CM . . .
. Volume XX Number 7. . . .October 18, 2013
In this graphic science fiction/thriller novel, the year is 2025, and the United States and Canada have merged into a single political entity made up of five large states or regions: Pacific, South Central, North Central, Atlantic and Alaskan. At the centre of the story is Carol Wheeler, the widow of Canadian Senator David Wheeler who had been a member of the Cabinet of Prime Minister Samuel Stearn during the period the union of the two nations was being considered. As readers come to learn, Senator Wheeler, a staunch opponent of the idea of a United States of North America and a man with no known heart problems, had died suddenly of a “heart attack”. With Wheeler’s opposition silenced, the merger had moved forward, but the golden age promised by this union has not occurred and a growing resistence movement is creating challenges for those governing the new nation. Carol, a lawyer in a large Toronto law firm, has been largely insulated from the negative changes that had been taking place, but the sudden mysterious death of her elder son, Daniel, leads her to decide to take her other son, Carter, 16, to visit her sister in Calgary in the North Central region. As mother and son motor westward, they are kidnaped by Jean Claude Boivert who identifies himself as a nationalist and a freedom fighter for Canada. From him, Carol learns that Daniel was actually a member of the rebel cause and that Daniel’s death was likely the result of actions taken by the Strategic Home Alliance Defense Organization aka Shado, a covert black ops group that “operate[s] under complete news censorship. Their job is simple. Eliminate all rebel activity by any means, including extreme force where necessary.” Because Carol’s son was part of the rebel cause and because she is identified as being in the company of a wanted “domestic terrorist”, Carol finds that she has also become a target of a Shado manhunt. The book’s bad guy is a former Canadian, the ruthless Commander M. Conrad who has just been recalled from the Cent-Am war to deal with the growing domestic insurgency in the USNA.
The plot is action-packed, with Carol and an ever-growing group of rebels being pursued westward by Conrad’s brutal Shado forces. As any regular reader of thrillers knows, the good guys will win in the end, but the question (and the tension created) is always one of how close the bad guys will come to succeeding. Though adolescent readers will certainly enjoy the plot’s drama, the book’s real appeal resides in the future world created by the authors, including their explanation of how the creation of the USNA came to be. A combination of fear, bullying and bribery led Canada into forming a single nation with the US, and a weak US President, unable to cope with mounting problems, had signed a “Proclamation of Suspension” which “temporarily” allows the military and the secret police to govern without civilian oversight. Instead of the prosperity promised by the establishment of the USNA, “Canadians” now find themselves in a situation of shortages where, for instance, they can only shop every other day. ID cards are required as are travel permits, and police trooper roadblocks on highways are common. Sons are drafted into the military and then become cannon fodder in the USNA’s military attempt to take control of Central America via the Cent-Am war. The family farm becomes a thing of the past, and farmland is controlled either by large corporations or by the government, itself, which has turned the land into prison farms. Citizens, who are now encouraged to address each other as “neighbour”, are also expected to “turn in a clue to a crime, or the whereabouts of a known or suspected criminal...” Those who do so have their names entered into a weekly draw for a million dollars. Of course, “the more clues you enter, the more chances to win.” And reporting someone who speaks against the government qualifies as a “clue.”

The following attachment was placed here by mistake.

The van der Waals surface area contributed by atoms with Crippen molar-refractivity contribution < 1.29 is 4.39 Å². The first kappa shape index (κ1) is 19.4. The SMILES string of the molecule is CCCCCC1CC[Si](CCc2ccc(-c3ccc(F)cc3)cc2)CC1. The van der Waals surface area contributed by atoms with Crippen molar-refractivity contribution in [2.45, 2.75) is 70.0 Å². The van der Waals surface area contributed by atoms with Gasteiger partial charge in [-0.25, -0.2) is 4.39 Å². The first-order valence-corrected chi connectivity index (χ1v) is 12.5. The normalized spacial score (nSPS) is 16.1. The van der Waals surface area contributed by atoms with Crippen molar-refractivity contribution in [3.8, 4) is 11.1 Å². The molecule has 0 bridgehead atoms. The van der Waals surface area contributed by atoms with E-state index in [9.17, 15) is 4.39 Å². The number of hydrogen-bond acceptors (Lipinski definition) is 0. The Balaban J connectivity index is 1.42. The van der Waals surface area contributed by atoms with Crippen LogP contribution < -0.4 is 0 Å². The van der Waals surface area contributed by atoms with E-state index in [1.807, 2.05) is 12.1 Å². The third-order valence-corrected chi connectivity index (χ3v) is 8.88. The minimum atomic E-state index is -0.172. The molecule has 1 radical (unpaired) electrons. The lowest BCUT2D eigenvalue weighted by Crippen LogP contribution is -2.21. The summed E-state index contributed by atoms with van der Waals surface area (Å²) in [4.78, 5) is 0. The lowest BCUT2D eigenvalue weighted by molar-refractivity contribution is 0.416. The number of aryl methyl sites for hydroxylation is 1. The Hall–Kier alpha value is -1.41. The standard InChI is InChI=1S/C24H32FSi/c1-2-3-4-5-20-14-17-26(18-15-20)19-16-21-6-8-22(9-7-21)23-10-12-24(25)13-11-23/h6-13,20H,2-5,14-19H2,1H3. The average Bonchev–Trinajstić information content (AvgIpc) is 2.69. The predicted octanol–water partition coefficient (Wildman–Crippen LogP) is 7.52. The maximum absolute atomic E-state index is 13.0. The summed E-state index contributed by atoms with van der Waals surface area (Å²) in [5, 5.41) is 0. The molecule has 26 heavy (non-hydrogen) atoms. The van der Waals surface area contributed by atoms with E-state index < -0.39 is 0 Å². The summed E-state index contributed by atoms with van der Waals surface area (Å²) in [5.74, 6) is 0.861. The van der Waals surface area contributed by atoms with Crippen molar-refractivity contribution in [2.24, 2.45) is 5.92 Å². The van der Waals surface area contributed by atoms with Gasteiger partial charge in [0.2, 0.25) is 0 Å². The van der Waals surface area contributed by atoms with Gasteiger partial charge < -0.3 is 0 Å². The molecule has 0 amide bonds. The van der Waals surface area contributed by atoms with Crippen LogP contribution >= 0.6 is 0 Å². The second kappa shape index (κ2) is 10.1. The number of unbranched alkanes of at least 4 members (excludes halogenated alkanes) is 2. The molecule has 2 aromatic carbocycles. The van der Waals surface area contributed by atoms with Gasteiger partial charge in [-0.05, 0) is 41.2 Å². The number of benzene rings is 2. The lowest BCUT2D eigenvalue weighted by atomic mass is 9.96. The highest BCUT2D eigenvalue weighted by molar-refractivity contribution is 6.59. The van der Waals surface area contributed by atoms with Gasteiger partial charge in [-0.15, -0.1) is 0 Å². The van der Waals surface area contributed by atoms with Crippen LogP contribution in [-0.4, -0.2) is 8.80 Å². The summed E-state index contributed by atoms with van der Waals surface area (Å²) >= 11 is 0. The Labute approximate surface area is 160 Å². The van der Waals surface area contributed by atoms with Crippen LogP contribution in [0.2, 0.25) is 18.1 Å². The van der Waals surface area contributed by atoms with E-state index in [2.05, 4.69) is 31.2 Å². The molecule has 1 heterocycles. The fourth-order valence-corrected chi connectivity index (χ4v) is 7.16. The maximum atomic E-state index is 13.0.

A note at the beginning of the book says that “USNA: The United States of North America is based on an original screenplay....” Though the transformation of the screenplay into a graphic novel has largely led to a good read, the work is not without its challenges, many of which might not have been as obvious had the screenplay become a movie for the large or small screen rather than a book. The cast of “participating” characters is huge, and minimally the book could have used a “List of characters” and their roles, perhaps accompanied by visual “mug shots”, to help readers keep track of who’s who. Because there are so many characters, relationships among the characters are sometimes difficult to follow. For me, the most bizarre was that between one of the “terrorists”, O’Brien, and Carol. At one point, while they are on the run, they stop (just once) to have sex. [A note to all you wannabe censors, there are only two panels involving frontal nudity from the waist up. Hardly enough to get your - or a parent’s - shirt or blouse in a knot.] Nothing prior to this event had suggested any growing intimacy between the pair. Further, scene shifts are sometimes difficult to follow and, at times, they demand close attention on the part of the reader. The artwork, rendered in black, white and grey, doesn’t always reflect a scene’s mood as well as full-colour likely would have done.
Nonetheless, USNA: The United States of North America will appeal to those senior high students who like to be confronted with the challenge of speculating upon the question of “What if...?”
Dave Jenkinson, CM’s editor, lives in Winnipeg, North Central Region (aka Manitoba).
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